After the Inverclyde by-election confirmed the Scottish Labour Party still has a pulse, the first stage of moving the patient out of intensive care is underway.
Later today as Shadow Defence Sectretary Jim Murphy and Sarah Boyack MSP discuss their ideas to reform the Scottish party with MPs in Westminster.
The pair have already had talks with the MSPs in Scotland but persuading the Westminster party to swallow some of the Irn Bru reforms I outlined in today's Daily Record may not be easy.
Senior party figures insist they have an open mind about changes but it's pretty clear they want to beef up the Scottish identity of Labour - and not just with Barr's "made in Scotland 'fae girders" branding.
Structurally the party will have to become organised around the 73 Scottish parliament constituencies, most of which do not overlap the 59 Westminster seats.
Harder to sell to MPs is the idea that the leader of the Scottish Labour Party should be the overall team general. There's resistance to that but it will strike anyone who doesn't follow politics closely as odd that Iain Gray, always described as the Scottish leader, in in reality only leader of the Labour MSPs at Holyrood.
That, in turn, will lead to a looser relationship with the UK Labour party, a positive thing for the Westminster leader if it turns voters back to Scottish Labour and prevents the break-up of the UK.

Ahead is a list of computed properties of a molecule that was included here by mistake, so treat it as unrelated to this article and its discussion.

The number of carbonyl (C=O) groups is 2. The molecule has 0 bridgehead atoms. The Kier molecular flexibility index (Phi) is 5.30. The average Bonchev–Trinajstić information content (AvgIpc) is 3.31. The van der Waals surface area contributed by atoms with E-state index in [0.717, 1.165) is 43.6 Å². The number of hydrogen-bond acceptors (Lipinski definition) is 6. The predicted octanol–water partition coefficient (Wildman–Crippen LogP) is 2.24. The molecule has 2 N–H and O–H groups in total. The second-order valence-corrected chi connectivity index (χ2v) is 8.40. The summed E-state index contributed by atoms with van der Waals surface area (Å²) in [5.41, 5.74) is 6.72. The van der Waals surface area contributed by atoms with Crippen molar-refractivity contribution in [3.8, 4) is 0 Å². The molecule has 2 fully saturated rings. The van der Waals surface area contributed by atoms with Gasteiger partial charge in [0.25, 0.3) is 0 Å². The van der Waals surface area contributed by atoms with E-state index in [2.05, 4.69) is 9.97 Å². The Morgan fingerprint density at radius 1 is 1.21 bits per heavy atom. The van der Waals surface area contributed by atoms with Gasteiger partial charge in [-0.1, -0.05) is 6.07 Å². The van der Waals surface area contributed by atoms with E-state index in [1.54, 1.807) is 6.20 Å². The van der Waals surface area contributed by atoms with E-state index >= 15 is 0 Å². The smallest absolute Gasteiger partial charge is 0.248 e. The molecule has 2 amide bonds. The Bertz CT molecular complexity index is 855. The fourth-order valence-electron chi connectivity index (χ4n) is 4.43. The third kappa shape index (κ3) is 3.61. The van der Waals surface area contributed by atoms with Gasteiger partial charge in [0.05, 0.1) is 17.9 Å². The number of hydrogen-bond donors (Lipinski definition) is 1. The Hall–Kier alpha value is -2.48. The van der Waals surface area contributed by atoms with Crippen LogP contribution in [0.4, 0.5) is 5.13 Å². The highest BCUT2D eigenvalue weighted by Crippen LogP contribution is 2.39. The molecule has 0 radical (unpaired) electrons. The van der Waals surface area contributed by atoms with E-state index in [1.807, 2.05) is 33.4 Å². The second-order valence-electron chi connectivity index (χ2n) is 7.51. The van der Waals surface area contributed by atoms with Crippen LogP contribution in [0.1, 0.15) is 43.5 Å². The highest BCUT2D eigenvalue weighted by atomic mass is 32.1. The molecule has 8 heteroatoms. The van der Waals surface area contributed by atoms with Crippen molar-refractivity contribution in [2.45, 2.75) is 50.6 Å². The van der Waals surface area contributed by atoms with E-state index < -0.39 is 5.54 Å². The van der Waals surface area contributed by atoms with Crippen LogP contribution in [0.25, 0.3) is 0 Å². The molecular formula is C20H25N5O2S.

But the most symbolic reform - structural and psychological - is enabling, and persuading, Scottish Labour MPs to make the return journey to Holyrood.
To paraphrase Angus MacNeil, Labour has to address the problem of why it fields its A team for Westminster and its B team for Holyrood.
Asking Scottish Labour MPs to find the political highway to Holyrood, to stand in seats that were once fiefdoms and are now enemy territory, to relinquish parliamentary ambitions and take leave of the national political stage, is not going to be easy. That's not to mention the tartan toes of MSPs and candidates that would have to be trampled on to facilitate a transition.
The bridge back to Scotland might be hard to find, but until some of Scottish Labour's big Westminster beasts set out on that journey the party will always be challenged on whether it is has learned the lessons of 2007 and 2011.